The Weekly Roar

In this week’s Roar: why supply chains still aren’t back to normal, more dwell fees on the way, railroads on the West Coast hit bottom, flip-flopping in the UK, and the latest report on supply chain sustainability.

Here’s a good question. COVID may not be over, but, for the most part, the personal chaos it caused is (at least in most parts). So why are international supply chains still in such a state of disruption?

Historically, the supply chain experienced periodic shocks, so this, at least, is nothing new. But in each case, things eventually returned to business as usual—the shocks self-corrected. But since the beginning of the pandemic, it’s been one shock after another. A succession of hits without recovery time. Maybe not a total knockout, but some might say it came too close to being down for the count. If nothing else, it’s brought awareness to a lot of companies and their leaders about just how important supply chains are.

One challenge since the pandemic has been inventory management and matching production with demand. As this chart shows, inventories are piling up, with warehouse vacancy in the US at a long-time low.

On to some key US ports. The inland rail service at Los Angeles/ Long Beach is operating at a record low, and there is finger pointing about who is to blame. At the same time rail container dwell times have reached a record high of 13.3 days in June, up from the already high average of 11.3 days in May, according to the Pacific Merchant Shipping Association (PMSA).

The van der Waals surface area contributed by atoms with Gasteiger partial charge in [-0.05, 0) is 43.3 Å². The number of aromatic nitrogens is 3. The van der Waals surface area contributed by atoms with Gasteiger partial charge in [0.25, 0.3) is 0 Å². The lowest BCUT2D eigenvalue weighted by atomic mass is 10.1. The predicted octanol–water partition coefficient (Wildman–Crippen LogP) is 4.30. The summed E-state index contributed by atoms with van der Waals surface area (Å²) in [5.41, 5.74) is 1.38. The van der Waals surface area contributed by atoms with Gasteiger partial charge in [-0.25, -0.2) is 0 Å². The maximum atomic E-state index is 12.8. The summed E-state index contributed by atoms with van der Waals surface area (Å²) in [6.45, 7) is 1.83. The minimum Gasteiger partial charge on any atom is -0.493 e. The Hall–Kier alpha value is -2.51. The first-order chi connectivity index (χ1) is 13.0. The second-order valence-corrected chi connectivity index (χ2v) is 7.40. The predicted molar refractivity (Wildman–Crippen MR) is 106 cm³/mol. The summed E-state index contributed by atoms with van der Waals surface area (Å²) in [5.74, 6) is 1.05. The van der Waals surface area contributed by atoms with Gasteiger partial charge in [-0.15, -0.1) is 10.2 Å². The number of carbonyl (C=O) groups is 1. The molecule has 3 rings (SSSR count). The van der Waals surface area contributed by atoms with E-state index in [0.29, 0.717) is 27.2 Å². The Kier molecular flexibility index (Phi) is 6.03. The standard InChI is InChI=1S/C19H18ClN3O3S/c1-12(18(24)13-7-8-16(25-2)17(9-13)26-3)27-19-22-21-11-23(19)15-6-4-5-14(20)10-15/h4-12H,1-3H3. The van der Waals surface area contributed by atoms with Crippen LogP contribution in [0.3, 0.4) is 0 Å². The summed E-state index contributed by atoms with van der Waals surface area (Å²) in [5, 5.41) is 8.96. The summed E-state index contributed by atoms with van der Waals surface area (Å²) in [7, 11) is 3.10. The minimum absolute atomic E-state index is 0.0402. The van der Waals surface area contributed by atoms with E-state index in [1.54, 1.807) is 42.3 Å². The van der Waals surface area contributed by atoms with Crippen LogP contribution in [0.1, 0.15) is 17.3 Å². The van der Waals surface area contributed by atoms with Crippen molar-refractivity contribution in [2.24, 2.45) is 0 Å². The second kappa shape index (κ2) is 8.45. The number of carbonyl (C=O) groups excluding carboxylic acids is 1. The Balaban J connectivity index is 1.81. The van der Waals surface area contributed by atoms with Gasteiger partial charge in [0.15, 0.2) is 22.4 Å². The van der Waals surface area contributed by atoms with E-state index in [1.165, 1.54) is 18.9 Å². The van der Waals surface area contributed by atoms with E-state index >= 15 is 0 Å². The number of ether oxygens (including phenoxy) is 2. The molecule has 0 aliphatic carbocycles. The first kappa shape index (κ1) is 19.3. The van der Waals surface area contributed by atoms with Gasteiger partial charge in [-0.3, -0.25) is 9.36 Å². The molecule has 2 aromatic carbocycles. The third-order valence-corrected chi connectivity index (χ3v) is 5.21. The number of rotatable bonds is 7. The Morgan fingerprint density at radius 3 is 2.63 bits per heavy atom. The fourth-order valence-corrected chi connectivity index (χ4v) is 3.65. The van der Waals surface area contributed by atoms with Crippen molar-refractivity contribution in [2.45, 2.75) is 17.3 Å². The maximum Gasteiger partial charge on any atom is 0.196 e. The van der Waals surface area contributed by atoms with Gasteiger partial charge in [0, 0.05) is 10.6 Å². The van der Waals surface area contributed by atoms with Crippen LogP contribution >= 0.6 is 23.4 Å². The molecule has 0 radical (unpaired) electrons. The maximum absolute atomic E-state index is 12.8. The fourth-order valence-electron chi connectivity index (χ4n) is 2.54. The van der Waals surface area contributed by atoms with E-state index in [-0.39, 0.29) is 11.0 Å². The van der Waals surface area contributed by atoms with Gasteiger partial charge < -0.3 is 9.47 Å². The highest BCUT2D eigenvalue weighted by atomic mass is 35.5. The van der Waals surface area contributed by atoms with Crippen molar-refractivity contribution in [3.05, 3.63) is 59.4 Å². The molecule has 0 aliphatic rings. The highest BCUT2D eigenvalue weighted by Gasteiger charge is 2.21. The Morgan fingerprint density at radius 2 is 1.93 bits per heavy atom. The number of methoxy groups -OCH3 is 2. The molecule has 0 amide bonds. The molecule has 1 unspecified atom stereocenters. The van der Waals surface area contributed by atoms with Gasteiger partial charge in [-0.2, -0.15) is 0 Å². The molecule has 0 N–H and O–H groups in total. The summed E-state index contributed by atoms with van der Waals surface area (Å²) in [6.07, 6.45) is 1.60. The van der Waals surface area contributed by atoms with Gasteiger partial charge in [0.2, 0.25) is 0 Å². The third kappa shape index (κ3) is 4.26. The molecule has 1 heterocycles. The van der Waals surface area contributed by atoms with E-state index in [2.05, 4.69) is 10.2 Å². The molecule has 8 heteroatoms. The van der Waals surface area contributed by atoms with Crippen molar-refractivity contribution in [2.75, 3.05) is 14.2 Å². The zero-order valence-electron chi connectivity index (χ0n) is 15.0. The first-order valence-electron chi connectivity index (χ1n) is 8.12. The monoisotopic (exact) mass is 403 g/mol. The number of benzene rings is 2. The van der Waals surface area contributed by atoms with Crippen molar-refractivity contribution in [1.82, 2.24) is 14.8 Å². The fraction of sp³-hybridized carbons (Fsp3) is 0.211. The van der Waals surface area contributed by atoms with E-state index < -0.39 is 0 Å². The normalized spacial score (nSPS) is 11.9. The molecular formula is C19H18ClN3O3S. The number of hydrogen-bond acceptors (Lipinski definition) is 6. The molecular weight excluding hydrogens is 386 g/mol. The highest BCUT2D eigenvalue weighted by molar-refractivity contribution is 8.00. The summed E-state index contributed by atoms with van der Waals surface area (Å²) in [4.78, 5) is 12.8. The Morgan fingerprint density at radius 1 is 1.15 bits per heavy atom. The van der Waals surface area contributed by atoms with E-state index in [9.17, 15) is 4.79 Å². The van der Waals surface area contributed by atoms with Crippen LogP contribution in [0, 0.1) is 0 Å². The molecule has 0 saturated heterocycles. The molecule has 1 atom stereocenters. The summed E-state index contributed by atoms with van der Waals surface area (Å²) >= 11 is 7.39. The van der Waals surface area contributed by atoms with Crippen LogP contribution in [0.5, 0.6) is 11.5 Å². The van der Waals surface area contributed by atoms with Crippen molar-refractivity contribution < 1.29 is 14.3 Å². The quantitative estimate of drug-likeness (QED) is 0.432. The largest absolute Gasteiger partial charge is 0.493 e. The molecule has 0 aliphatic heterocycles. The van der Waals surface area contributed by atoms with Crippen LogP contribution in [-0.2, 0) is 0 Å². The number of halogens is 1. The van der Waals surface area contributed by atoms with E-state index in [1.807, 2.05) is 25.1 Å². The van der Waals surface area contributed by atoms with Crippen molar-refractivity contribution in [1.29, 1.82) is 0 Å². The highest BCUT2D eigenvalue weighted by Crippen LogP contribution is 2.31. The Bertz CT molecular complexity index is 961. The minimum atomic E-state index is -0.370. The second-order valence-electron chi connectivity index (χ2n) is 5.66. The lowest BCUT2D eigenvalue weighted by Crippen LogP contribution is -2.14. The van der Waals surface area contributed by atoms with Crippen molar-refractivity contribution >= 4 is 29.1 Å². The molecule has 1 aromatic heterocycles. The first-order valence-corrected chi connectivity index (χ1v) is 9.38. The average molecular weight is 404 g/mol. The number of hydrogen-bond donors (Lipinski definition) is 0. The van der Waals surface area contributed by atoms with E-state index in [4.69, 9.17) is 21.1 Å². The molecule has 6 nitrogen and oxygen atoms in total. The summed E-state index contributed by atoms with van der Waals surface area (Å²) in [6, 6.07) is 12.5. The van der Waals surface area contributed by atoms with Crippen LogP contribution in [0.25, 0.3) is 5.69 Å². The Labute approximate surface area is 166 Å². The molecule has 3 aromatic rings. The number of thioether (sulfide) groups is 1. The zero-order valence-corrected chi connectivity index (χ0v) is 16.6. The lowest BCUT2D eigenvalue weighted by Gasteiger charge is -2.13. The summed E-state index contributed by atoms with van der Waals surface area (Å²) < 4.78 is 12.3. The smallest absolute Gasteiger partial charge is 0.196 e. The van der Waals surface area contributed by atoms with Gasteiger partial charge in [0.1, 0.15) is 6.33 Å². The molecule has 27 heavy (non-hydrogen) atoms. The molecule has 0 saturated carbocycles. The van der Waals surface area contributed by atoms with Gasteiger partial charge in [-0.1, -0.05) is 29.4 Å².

It seems that some port problems have moved east. The Ports of New York and New Jersey are set to start imposing similar fees on export containers that dwell too long at their ports. With peak shipping time looming, both ports are hoping to free up space for incoming containers. They plan to implement a $100 per container fee to ocean carriers under certain restrictions.

This is still pending a 30-day federal notice but is expected to be effective come September. To escape fees, ocean carriers will need to maintain an outgoing volume that must be at least 110% of their incoming volume over the same quarter. The good news for East Coast Ports is that similar fees were announced at West Coast ports last year, but fee implementation continues to be postponed.

Moving to the UK, ports there are calling for more and better industry representation after Britain scraped plans for post-Brexit border checks on imports. As things stand, no one seems to know what will happen going forward, with government authorities offering divergent advice. Making further delays in developing a workable post-Brexit border operating model almost a sure thing.

Finally, an annual State of Supply Chain Sustainability Report is out. As the introductory paragraph of its Executive Summary states, “If there is one characteristic that sums up the state of supply chains today it is the need to navigate extreme change. Our research over the last three years culminating in the 2022 State of Supply Chain Sustainability Report shows the same can be said for supply chain sustainability (SCS). SCS is a moving target.”

For the rest of the week’s top shipping news, check out the article highlights below.